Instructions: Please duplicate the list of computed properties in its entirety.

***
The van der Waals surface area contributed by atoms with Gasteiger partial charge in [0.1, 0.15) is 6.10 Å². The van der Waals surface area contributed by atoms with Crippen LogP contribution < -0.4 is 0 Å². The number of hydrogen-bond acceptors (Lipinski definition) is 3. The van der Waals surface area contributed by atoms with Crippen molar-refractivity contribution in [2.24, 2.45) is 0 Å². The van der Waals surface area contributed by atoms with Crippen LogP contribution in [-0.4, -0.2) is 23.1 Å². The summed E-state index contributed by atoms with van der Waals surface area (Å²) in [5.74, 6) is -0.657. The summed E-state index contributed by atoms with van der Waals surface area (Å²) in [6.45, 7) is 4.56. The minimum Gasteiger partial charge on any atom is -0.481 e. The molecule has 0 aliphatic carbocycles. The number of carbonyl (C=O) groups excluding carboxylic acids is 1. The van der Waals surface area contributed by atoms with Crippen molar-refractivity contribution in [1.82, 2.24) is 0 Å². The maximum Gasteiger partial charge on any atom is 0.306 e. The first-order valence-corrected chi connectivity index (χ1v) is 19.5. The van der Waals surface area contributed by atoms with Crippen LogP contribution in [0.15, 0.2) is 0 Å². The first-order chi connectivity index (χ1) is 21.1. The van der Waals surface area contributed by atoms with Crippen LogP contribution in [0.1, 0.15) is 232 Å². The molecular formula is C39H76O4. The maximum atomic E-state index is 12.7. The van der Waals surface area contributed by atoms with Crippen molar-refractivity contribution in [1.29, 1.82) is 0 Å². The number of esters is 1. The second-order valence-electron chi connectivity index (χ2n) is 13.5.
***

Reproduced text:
The van der Waals surface area contributed by atoms with Gasteiger partial charge in [0.1, 0.15) is 6.10 Å². The van der Waals surface area contributed by atoms with Crippen LogP contribution < -0.4 is 0 Å². The number of hydrogen-bond acceptors (Lipinski definition) is 3. The van der Waals surface area contributed by atoms with Crippen molar-refractivity contribution in [2.24, 2.45) is 0 Å². The van der Waals surface area contributed by atoms with Crippen LogP contribution in [-0.4, -0.2) is 23.1 Å². The summed E-state index contributed by atoms with van der Waals surface area (Å²) in [5.74, 6) is -0.657. The summed E-state index contributed by atoms with van der Waals surface area (Å²) in [6.45, 7) is 4.56. The minimum Gasteiger partial charge on any atom is -0.481 e. The molecule has 0 aliphatic carbocycles. The number of carbonyl (C=O) groups excluding carboxylic acids is 1. The van der Waals surface area contributed by atoms with Crippen molar-refractivity contribution in [1.82, 2.24) is 0 Å². The maximum Gasteiger partial charge on any atom is 0.306 e. The first-order valence-corrected chi connectivity index (χ1v) is 19.5. The van der Waals surface area contributed by atoms with Crippen LogP contribution in [0.15, 0.2) is 0 Å². The first-order chi connectivity index (χ1) is 21.1. The van der Waals surface area contributed by atoms with Crippen LogP contribution in [0.1, 0.15) is 232 Å². The molecular formula is C39H76O4. The maximum atomic E-state index is 12.7. The van der Waals surface area contributed by atoms with Crippen molar-refractivity contribution in [1.29, 1.82) is 0 Å². The number of esters is 1. The second-order valence-electron chi connectivity index (χ2n) is 13.5.